About that invasion of privacy: “Britney has been spotted for the first time driving her car as a newly FREE woman … this makes me so happy,” read a now-deleted tweet from @GodneyBitch, accompanied by three paparazzi photos of Spears at the wheel. The visual was especially striking given the fact that among the many terms of Spears’ conservatorship was her inability to get behind the wheel. It conveyed a simple message: She’s not just free; she’s free-free. And yet it harkened back to another era, images from 15 years ago that the paparazzi captured of Spears at the wheel with her son, Sean, in her lap. At that time, Spears was lambasted by the media. If the “now-deleted” status of @GodneyBitch’s post is any indication, many fans have pushed back at these new photos circulating, sighting it as an overstep. Discerning fans saw it as a specter of what’s to come: a media landscape still fixated on her, even if it’s to her own detriment.

One of the thrills for many Britney fans over the last few months, as the #FreeBritney movement gained steam, has been the constant barrage of Spears-centric headlines. Many of which presented forward motion in the fight for her freedom — the freedom that many felt a vested interest in. Beyond that, Spears herself has shifted her Instagram presence. Britney has confirmed that she writes her own posts — giving a window into a less filtered version of herself and sometimes posting multiple times a day.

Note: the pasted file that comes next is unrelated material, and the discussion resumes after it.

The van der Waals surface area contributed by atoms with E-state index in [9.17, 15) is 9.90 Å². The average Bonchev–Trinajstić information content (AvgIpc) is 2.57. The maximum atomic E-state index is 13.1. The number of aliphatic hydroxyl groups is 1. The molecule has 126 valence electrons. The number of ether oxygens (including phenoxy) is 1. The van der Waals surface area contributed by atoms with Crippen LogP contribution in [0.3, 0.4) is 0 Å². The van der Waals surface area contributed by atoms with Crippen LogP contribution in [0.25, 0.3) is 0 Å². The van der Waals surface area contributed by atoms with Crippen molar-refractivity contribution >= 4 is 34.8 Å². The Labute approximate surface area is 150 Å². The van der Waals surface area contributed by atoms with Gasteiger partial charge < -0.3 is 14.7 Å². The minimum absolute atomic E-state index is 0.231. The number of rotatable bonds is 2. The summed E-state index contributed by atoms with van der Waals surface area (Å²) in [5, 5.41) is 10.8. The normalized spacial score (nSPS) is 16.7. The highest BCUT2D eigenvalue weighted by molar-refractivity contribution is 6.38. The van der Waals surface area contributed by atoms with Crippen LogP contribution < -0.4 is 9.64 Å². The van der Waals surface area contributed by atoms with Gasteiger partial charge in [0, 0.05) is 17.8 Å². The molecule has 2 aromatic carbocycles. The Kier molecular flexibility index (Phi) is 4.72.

Just compare Britney’s answers to fans’ questions on Instagram as time has progressed. In April, she answered questions about the red rose emoji she often posts on Instagram (“Honestly, I just thought it was cool.”). These days, she’s not mincing words when asked about her conservatorship: “I’m used to keeping [the] peace for the family and keeping my mouth shut … but not this time,” stating that her family “should all be in jail… Yes, including my church-going mother.”

There’s also the prospect of a potential sit-down with Oprah Winfrey, which would be Spears’ first televised interview in years. All to say, Spears’ hypervisibility has helped satiate fans’ worries. But there’s also the looming possibility of Spears shying away from the barrage of coverage she’s received in the last two years, wanting to focus on her fiancé, family and newfound freedom. If this is the case, will the media landscape relinquish its grip? What happens if Spears “messes up”? She arguably has more goodwill built up than any other celebrity, but still, what if? Will she be ridiculed all over again?

One of the many dichotomies of Britney as a pop culture figure is our collective obsession with someone who, for much of their career, has sought privacy. “We just want the best for her,” many of her fans proclaim, but what if the best means she’s out of the public eye? What if her past unchosen reclusion because of her conservatorship’s overreach extends into reclusion by choice?

The battle’s done, and we kinda won, so we sound our victory cheer. 

This much is true. Yet still – where do we go from here?